Riley Haas

Riley is a digital marketing trainer and strategist in Toronto. He obsessively writes and talks about music and once had a classic rock radio show in university. His favourite cover of all time is Uncle Tupelo's version of the Stooges' "I Wanna Be Your Dog." He's also a movie fan, having seen approximately 4,400 films. You can follow him on Twitter @riley_haas.

Oct 112021
 
Deep Sea Diver

“Hand in My Pocket” was Alanis Morissette first chart-topping hit – in her home country of Canada, that is. In the US it didn’t chart on the Hot 100 at all. Despite that relative lack of success stateside, it’s probably her third or fourth most-covered song, after the two biggest hits from the monster that was Jagged Little Pill, “Ironic” and “You Oughta Know.”

Deep Sea Diver is a Seattle indie rock band led by Jessica Dobson who have been active since about 2009. (Dobson was also briefly a member of The Shins.) They recently covered “Hand in My Pocket,” joined by singer-songwriter and fellow Seattleite Damien Jurado. Continue reading »

Oct 052021
 
chelsea wolfe woodstock cover

Most people known Joni Mitchell’s “Woodstock” by the famous cover by Crosby, Stills, Nash and Young. Though Mitchell was connected to CSNY because she was dating Nash at the time, the two versions sound quite different; Mitchell’s is quiet and only features her vocals and a piano, whereas the CSNY version is bombastic and aggressive, featuring typically barbed playing from Neil Young and the band’s trademark harmonies on the chorus. It’s no surprise that many covers follow the CSNY version, as it’s far more well known.

Singer-songwriter Chelsea Wolfe is mostly known for her distinct fusion of folk music with more extreme forms of music such as industrial, doom metal and drone. These are not styles you think of when you think of the hippies or either version of “Woodstock,” but Wolfe has chosen Mitchell’s version as her inspiration on a new cover. Continue reading »

Sep 292021
 
whores have a drink on me cover

“Have a Drink On Me” is one of the deep cuts from AC/DC‘s classic Back in Black, one of the most successful albums of all time. So, as with any album that has sold that much, deep cuts stop being deep cuts and tribute albums flow.

American noise rock band Whores have tackled this sorta-deep cut for the new Magnetic Eye tribute Back in Black [Redux]. For their sludgy version they’re joined by Bill Kelliher of Mastodon. Continue reading »

Sep 212021
 
perpetual groove c'mon covers

Perpetual Groove are a jam band that was originally active from about 1997 to 2013 during which they put out five albums of southern-tinged, jammy rock, with hints of indie rock mixed in. They reunited in 2015, mostly touring and putting out live albums, with one more full length release of original material in 2019. This month they’ve released their first all covers EP C’mon. Covers? with songs from Peter Gabriel, The Cars, The Go-Go’s, and Johnny Cash. The two best tracks are the Cars and Go-Go’s covers. Continue reading »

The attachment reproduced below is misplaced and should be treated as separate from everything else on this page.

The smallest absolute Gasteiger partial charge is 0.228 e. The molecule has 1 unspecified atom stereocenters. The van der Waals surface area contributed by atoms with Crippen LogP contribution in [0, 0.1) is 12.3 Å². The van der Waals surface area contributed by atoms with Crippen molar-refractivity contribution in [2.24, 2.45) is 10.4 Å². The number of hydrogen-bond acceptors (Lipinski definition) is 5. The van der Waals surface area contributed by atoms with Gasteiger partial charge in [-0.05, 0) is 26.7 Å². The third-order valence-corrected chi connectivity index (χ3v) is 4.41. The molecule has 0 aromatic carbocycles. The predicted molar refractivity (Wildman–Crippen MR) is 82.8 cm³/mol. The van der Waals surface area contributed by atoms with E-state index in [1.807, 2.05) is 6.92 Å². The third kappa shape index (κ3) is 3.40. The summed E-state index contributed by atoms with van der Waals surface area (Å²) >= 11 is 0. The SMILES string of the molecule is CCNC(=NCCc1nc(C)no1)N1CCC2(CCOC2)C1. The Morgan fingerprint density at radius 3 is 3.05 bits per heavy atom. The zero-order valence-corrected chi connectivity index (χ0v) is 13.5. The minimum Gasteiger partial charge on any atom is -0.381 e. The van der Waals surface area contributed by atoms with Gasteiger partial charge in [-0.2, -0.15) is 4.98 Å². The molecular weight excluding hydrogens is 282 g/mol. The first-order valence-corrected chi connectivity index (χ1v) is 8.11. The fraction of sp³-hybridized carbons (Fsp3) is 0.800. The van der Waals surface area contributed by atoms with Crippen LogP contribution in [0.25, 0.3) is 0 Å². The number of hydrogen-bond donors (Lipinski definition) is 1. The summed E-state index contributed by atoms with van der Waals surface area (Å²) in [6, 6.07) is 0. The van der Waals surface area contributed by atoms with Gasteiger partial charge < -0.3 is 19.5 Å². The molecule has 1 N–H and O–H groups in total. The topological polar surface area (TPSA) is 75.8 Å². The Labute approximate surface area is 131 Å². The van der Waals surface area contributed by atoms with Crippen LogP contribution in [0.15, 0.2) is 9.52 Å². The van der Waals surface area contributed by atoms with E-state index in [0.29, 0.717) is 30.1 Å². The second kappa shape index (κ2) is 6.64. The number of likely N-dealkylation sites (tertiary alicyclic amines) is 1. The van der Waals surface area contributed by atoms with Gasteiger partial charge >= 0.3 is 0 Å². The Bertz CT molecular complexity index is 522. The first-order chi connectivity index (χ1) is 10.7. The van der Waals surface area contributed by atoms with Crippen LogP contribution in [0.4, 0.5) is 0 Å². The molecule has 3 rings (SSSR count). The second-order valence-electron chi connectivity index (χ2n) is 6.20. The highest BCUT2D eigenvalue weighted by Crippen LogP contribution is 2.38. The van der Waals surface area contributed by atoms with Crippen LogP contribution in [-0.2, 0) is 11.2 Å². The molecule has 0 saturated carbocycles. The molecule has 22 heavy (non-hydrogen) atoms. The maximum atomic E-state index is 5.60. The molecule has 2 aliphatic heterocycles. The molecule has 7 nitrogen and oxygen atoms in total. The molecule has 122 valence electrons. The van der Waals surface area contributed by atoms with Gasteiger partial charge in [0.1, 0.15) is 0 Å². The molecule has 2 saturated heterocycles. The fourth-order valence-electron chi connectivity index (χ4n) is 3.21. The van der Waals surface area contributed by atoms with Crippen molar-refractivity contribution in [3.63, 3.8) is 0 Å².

Sep 142021
 
Okay Kaya

“Nightswimming” was the fifth single from R.E.M.’s Automatic for the People. Uncharacteristic for both the album and the band as a whole, it’s just bassist Michael Mills on piano and Michael Stipe singing, backed by an orchestra. Stipe’s lyric is one of his simplest and most overt – unless you read what he says the song is really about, and then maybe it isn’t. Regardless of the lyric, the song is about as simple and straight-forward as REM ever got.

Okay Kaya is a Norwegian-American singer-songwriter whose appeared on Cover Me a few times in the last year. On her new cover of “Nightswimming,” recorded for Jagjaguwar’s upcoming Join the Ritual, Kaya completely abandons the piano melody. And she also dramatically alters the vocal melody. Instead, there’s Kaya’s multi-tracked voice and an ever-increasing assortment of keyboards and other gently distorted musical sounds. The aesthetic is very bedroom, as opposed to the orchestral vibe of the original. The vibe has changed, and it feels as though Kaya is telling a different story than Stipe was in the original. But there’s still the sense that you are hearing a very personal story, intended only for you.